What does mass spectrometry have in common with fishing? My first thought was “not much,” until I attended a recent pesticide symposium. The truth is there are some interesting analogies between fishing and the use of mass spectrometry in the determination of pesticide residues.
Fishing with a rod and line is targeted and analogous to triple quadrupole mass spectrometry: you select your line weight and bait in an attempt to catch one type of fish (or ion), selectively discarding different species of similar size and weight. Fishing with a net is even more analogous to HRAM, as it captures all of the fish (or ions). The fish are then sorted after the catch event, similar to post-acquisition data processing of ion masses by software. You can view a video of Fernández-Alba’s presentation, titled Evaluation of Q Exactive LC-MS for Pesticide Residues in Fruits and Vegetables (link to symposium) along with a video sound byte explaining the need for the development of screening approaches to detect more residues.
Why Fish For More Pesticide Residues?
Despite their widespread use and excellent quantification and identification properties, triple quadrupole MS systems are limited by the need to optimize acquisition parameters based on a pre-selected list of pesticides. If a pesticide present in the sample is not included in the predefined list, it will not be detected. Such ‘false-negative’ results raise concern that the misuse of pesticides, or contamination during storage and transportation, may go undetected in the global network of food production and trade. In recent years, there have been a number of high-profile cases, such as the misuse of isofenphos methyl (link to news article) and contamination with nitrofen (link to news article). Hence the interest in the use of HRAM mass spectrometers that can be operated in full scan mode (no pre-defined list required) to screen for a higher number of pesticides in a single analysis, including non-targeted pesticides, to better protect consumers.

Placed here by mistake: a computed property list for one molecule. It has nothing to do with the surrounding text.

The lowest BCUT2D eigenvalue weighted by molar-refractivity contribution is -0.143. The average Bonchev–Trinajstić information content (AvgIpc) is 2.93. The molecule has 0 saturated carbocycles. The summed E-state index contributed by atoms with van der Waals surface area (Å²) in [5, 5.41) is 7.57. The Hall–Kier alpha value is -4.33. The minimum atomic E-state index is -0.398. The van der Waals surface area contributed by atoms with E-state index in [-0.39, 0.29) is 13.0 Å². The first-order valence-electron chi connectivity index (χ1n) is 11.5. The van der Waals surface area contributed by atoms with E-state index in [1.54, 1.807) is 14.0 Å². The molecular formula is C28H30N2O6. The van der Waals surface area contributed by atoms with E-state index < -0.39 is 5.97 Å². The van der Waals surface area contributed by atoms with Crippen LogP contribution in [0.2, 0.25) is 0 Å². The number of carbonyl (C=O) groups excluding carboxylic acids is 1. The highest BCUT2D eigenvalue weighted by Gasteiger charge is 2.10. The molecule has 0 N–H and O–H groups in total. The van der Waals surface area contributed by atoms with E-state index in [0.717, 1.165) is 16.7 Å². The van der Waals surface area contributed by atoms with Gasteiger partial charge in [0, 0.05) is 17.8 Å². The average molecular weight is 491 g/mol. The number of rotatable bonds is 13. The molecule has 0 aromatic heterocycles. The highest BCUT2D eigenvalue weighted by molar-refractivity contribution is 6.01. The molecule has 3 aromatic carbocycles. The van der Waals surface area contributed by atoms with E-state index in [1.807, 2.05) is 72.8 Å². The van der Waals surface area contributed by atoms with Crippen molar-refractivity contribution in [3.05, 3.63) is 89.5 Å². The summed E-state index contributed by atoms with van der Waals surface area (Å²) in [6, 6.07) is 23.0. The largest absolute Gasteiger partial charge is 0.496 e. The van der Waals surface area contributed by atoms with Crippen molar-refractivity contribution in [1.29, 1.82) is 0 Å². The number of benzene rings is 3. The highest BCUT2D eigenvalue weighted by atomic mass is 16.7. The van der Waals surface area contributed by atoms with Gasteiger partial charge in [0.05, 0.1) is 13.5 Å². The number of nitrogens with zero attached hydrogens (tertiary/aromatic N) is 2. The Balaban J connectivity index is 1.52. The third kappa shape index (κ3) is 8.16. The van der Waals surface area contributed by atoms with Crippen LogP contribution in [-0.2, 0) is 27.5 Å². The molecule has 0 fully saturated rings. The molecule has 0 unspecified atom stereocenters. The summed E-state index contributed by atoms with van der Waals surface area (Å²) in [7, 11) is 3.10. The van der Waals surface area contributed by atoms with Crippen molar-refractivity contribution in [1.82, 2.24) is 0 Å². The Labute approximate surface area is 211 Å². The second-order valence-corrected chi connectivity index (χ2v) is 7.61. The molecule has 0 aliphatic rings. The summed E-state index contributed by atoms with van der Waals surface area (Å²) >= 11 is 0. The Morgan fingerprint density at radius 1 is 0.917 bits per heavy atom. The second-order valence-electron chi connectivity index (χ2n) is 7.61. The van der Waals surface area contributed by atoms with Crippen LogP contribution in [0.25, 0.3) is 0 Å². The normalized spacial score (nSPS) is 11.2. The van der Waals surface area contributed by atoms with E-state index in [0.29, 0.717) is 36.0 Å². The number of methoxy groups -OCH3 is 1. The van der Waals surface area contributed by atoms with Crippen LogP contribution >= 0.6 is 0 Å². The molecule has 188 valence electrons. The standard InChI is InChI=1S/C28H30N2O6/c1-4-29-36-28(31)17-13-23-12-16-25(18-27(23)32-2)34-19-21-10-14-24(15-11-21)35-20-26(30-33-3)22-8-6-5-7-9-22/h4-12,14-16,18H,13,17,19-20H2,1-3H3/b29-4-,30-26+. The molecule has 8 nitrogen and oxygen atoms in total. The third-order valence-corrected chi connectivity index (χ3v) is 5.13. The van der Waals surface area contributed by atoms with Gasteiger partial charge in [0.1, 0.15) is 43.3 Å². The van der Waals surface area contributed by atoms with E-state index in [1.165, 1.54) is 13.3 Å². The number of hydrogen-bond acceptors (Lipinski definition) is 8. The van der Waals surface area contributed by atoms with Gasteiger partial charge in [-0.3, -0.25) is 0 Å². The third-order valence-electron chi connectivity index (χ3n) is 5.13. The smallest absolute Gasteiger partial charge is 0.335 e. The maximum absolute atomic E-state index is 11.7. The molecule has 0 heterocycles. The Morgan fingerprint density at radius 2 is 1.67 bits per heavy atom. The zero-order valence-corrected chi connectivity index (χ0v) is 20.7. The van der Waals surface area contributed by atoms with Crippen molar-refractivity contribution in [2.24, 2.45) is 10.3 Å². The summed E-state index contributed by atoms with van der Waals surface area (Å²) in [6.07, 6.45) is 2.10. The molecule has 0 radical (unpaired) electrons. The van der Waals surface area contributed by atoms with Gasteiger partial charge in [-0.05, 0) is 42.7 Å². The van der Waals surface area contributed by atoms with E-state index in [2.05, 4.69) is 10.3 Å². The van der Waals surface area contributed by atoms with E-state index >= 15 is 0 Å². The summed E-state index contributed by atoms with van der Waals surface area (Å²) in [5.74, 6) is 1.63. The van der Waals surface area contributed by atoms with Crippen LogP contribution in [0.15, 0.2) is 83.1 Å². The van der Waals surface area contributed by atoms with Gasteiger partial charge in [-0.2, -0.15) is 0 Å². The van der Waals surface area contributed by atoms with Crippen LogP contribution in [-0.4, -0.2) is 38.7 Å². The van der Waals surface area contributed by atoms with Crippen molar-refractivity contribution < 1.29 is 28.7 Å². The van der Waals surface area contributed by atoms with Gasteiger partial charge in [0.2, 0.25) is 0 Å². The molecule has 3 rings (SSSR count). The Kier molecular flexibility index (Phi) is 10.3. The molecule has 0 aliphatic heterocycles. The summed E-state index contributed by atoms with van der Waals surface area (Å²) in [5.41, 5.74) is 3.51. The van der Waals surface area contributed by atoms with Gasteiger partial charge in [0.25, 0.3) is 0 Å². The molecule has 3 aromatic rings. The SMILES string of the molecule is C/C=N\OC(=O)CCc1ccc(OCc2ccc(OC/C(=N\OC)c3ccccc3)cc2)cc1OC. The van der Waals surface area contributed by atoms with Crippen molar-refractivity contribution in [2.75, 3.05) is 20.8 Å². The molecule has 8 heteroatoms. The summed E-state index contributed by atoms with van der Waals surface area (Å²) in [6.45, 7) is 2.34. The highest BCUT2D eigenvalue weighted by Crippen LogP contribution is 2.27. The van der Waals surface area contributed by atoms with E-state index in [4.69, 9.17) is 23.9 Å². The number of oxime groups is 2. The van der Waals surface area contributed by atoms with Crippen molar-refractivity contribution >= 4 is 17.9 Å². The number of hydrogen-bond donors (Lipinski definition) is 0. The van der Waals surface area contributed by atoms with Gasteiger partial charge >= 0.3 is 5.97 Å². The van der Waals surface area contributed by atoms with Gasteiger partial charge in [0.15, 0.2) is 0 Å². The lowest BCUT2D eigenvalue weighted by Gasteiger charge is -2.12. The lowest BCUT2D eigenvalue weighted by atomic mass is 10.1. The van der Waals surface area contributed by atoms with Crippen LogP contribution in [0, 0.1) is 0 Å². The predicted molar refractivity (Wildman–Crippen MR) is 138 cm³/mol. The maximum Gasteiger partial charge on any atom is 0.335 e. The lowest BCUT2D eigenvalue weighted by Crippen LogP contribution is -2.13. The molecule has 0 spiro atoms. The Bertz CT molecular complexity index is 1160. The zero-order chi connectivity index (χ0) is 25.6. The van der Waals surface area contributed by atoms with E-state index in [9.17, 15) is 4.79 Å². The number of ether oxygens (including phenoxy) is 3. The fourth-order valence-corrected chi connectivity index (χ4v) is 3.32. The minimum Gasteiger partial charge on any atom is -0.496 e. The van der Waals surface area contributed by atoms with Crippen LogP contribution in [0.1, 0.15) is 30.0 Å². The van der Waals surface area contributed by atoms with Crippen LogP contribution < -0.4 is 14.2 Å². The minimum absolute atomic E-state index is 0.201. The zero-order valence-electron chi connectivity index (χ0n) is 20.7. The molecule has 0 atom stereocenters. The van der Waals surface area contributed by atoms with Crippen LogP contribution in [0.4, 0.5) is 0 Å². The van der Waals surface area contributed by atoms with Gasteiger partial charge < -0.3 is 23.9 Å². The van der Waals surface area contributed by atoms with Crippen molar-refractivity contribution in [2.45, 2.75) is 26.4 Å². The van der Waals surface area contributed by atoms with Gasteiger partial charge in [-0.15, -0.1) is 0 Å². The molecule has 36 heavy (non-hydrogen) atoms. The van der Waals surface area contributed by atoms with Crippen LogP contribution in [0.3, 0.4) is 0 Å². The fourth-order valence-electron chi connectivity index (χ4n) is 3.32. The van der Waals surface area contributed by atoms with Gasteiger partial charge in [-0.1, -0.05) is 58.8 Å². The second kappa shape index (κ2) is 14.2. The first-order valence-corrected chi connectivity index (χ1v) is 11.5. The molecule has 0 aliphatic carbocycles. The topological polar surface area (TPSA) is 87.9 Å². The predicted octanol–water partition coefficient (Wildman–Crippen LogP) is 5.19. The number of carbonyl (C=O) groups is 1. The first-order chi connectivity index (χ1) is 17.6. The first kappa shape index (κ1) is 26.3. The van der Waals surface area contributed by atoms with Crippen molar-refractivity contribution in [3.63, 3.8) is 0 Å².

What Kind of Nets Are Available?
There are nets to catch all species. More non-polar pesticides require analysis using gas chromatography (GC) (link to product page), while more polar pesticides require analysis by liquid chromatography (LC) (product page), each coupled to HRAM. Dr. Hans Mol described the new gas chromatography-mass spectrometry (GC-MS) (link to product page) system as a highly promising technique to complement the LC-Orbitrap to enable new comprehensive catch-all workflows for quantitative analysis of targeted compounds, as well as qualitative screening of non-targeted compounds for both GC- and LC-amenable pesticides. Prof. A Hajslova showed how different species’ pesticides, mycotoxins and pyrrolizidine alkaloids (link to ScienceDirect article), in this case, can be successfully captured, quantified and identified using the LC-Orbitrap.
In a recent Analytical Scientist article titled Food (Analysis) for Thought (link to article), Amadeo Fernández-Alba discussed some of the possibilities and benefits of screening by LC- HRAM (link to product page). He concluded with the following words:
“The switch to full-scan HRAM instruments is not going to happen overnight, but I do believe that we’ve reached a tipping point in pesticide analysis. Comparable performance and price to triple quadrupole MS instruments coupled with the advantages of full scan mode and accurate mass for identification make more widespread adoption almost inevitable.”
Visit these additional resources if you’re interested in broad scope screening of pesticide residues in food:
If increasing the scope of methods by the simultaneous screening, detection, quantification and identification of pesticide residues in food is an issue in your laboratory, I’d like to hear your thoughts and experiences.